Skip to main content

Interview: Documentarian Lilibet Foster on Be Here Now

Be Here Now arm tattoo

When actor Andy Whitfield died at the age of 39 of Non-Hodgkin’s Lymphoma, the news was received with shock. He had only been diagnosed 18 months earlier and just a year earlier starred as the strongest of gladiators, Spartacus. It was the first major acting role for the structural engineer-turned-model-turned-actor, and he left behind two young children and his wife of 10 years, Vashti. But while fighting the disease, he and Vashti decided to use his celebrity to tell his story for others facing such struggles. Although Andy lost his fight, his battle with cancer was captured by Academy Award-nominated documentarian Lilibet Foster in her new film Be Here Now.

Hoping to continue Andy and Vashti’s hope of using the film to help others facing such struggles, Foster collaborated with The Leukemia and Lymphoma Society, Stand Up to Cancer, and the Cancer Support Community to release the film and use its release for fundraising.

Lesley Coffin (TMS): How did you meet Andy and Vashti? Were you approached about making the documentary or did you know them before hand?

Lilibet Foster: I didn’t know them, but I knew of Andy because of how famous he got on Spartacus. It’s odd, because Andy became a global star, so I’m contacted by people all over the world, people who speak all different languages, about Andy. But while filming the first season he had been having back pain, assuming it was muscle pain from the gladiator work out and doing stunts. But he kept going to physical therapy and one therapist finally told him to get a scan, which is when they found the cancer, Non-Hodgkin’s Lymphoma. And when he first got diagnosed, he and Vashti went straight to chemotherapy and thought it had been wiped out. But when he went to get cleared to work, they found he still had cancer. And at that point, he and Vashti went to a restaurant and saw a tattoo parlor across the street and got Be Here Now tattooed on their arms.

And that was when they decided to use Andy’s star power to tell this story, because if they were so frightened and isolated and scared, others must feel that way too and maybe this could help them. And they knew it wasn’t just about people with cancer but people with any challenge or any dream, because Andy didn’t become an actor until his late 30s. So they hoped their story could be inspiring. And at that point they called Andy’s manager Sam Maydew, who is my producing partner on the movie, and when they told him what they wanted to do, Sam said “that’s a really bad idea. You want a camera following around?” And they said they were sure, so Sam got on board, and that’s when Sam brought me on. And at the time, I had been working on a TV series about Dennis Hopper, at the time that he got cancer as well. Sam asked me just to speak with them, and I said sure and talked to them on the phone. And when we were making small talk, I asked where in England he’s from, and he was from a tiny little town off of Northern Wales, and that town was the same town my father had grown up in. And the next day I called to say I was in.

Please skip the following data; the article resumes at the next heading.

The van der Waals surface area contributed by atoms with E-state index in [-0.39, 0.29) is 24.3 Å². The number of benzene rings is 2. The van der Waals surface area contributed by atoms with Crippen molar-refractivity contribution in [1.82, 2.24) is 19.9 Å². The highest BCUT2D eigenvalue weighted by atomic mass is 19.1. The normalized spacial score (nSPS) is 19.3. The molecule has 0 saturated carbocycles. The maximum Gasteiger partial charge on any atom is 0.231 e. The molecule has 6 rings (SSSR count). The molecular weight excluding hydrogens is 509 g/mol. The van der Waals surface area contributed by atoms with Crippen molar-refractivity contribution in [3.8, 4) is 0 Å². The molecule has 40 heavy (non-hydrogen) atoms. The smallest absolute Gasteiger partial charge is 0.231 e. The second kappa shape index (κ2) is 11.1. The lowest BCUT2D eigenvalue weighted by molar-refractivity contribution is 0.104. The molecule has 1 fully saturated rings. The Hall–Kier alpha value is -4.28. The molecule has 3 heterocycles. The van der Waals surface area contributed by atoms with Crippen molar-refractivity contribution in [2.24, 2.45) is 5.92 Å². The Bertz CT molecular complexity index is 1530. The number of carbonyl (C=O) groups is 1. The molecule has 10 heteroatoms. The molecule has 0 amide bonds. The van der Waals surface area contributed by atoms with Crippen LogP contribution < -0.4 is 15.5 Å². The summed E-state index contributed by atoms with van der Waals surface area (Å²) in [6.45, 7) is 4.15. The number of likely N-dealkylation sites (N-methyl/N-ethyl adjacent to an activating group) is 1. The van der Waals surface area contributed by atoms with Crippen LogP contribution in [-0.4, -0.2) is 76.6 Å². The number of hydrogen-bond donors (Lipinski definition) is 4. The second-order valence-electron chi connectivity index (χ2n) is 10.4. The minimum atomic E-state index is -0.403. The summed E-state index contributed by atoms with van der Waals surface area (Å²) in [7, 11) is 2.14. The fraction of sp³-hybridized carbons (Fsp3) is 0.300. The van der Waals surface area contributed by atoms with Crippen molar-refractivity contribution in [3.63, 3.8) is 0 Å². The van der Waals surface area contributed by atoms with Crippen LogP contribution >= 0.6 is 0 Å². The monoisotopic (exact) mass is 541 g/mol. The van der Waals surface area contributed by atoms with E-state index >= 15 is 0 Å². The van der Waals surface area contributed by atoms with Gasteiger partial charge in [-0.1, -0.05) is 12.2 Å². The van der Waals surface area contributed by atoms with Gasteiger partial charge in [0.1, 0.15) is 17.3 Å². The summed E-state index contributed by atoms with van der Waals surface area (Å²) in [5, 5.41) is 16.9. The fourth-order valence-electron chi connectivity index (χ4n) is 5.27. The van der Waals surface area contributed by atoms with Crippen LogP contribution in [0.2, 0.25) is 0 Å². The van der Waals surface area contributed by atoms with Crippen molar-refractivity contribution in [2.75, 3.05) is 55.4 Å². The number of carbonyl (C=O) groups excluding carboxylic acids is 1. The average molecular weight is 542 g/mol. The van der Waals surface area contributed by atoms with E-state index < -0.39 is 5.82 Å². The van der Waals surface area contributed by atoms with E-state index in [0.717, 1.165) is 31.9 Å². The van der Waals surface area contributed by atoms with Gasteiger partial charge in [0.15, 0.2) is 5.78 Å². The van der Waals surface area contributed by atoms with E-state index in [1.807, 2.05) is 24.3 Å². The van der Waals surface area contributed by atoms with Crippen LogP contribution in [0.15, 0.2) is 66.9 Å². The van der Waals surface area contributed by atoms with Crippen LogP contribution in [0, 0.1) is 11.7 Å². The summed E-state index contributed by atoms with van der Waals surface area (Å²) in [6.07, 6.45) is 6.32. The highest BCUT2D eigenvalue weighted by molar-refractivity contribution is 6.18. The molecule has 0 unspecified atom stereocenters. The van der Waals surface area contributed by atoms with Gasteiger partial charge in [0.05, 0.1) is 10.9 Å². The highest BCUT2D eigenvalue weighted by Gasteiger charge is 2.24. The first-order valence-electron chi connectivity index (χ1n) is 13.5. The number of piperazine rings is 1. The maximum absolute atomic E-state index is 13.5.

TMS: Did they consider making the documentary on their own, or did they always want to have a documentarian director involved?

Foster: They always wanted a third party involved, but as you can see in the film, they wanted some personal footage as well. Andy wanted to have a video camera at home to use as sort of a confessional that he could use anytime. And I bought the camera he used in the film and set him up with a microphone, so it would be easy for them to use it. And Vashti ended up using that camera too. And they found that camera to be a cathartic element, for both of them. And I ended up using that confessional style during my own interviews with them, and thinking about when they should be interviewed together, when they needed to talk separately. But you can tell so much about them simply by the way they lived their daily lives. They have a way of believing in manifesting their own destinies, the way they talked about getting Andy the role on Spartacus, and the way they embraced that idea of Be Here Now. And I thought, I want to try to capture that with an observational, vérité approach. And then there was their incredible love story, which kept jumping out at me. They are really funny, they play off one another, they fight and argue, and they have great tenderness. So I went back to watch the movie Love Story for inspiration.

TMS: Because this also involves Andy and Vashti’s kids and parents at the house, did you set some rules with the family about interviews or when you’d be there filming.

Foster: I did interview his parents, although not a lot. As a cinema vérité style director, I’m not a strict vérité director, but what you have to do is establish trust with them, rather than set specific rules. And it has to be a mutual trust between us, because we couldn’t plan much, we just had to see where things went. But that trust meant having a constant dialogue during his treatments. And there were times when they’d be like, “not today, Andy’s not up for it.” But we’d talk about doing part of the scheduled time and why they were making it, and I’d end up coming over and filming maybe only half a day. And then later they’d thank me because, as Vashti said, talking about it on camera was like ripping off a Band-Aid. It allowed them to gather their thoughts while filming, especially when I’d interview them separately. But also, they had so much going on, that when I just filmed them in the house, I think they barely noticed the camera. The children’s involvement’s probably the only aspect where Andy and Vashti drew a line, but that came very naturally to me and it was obvious what would and wouldn’t be appropriate. So I don’t think we had any conflict about how we were involving the kids.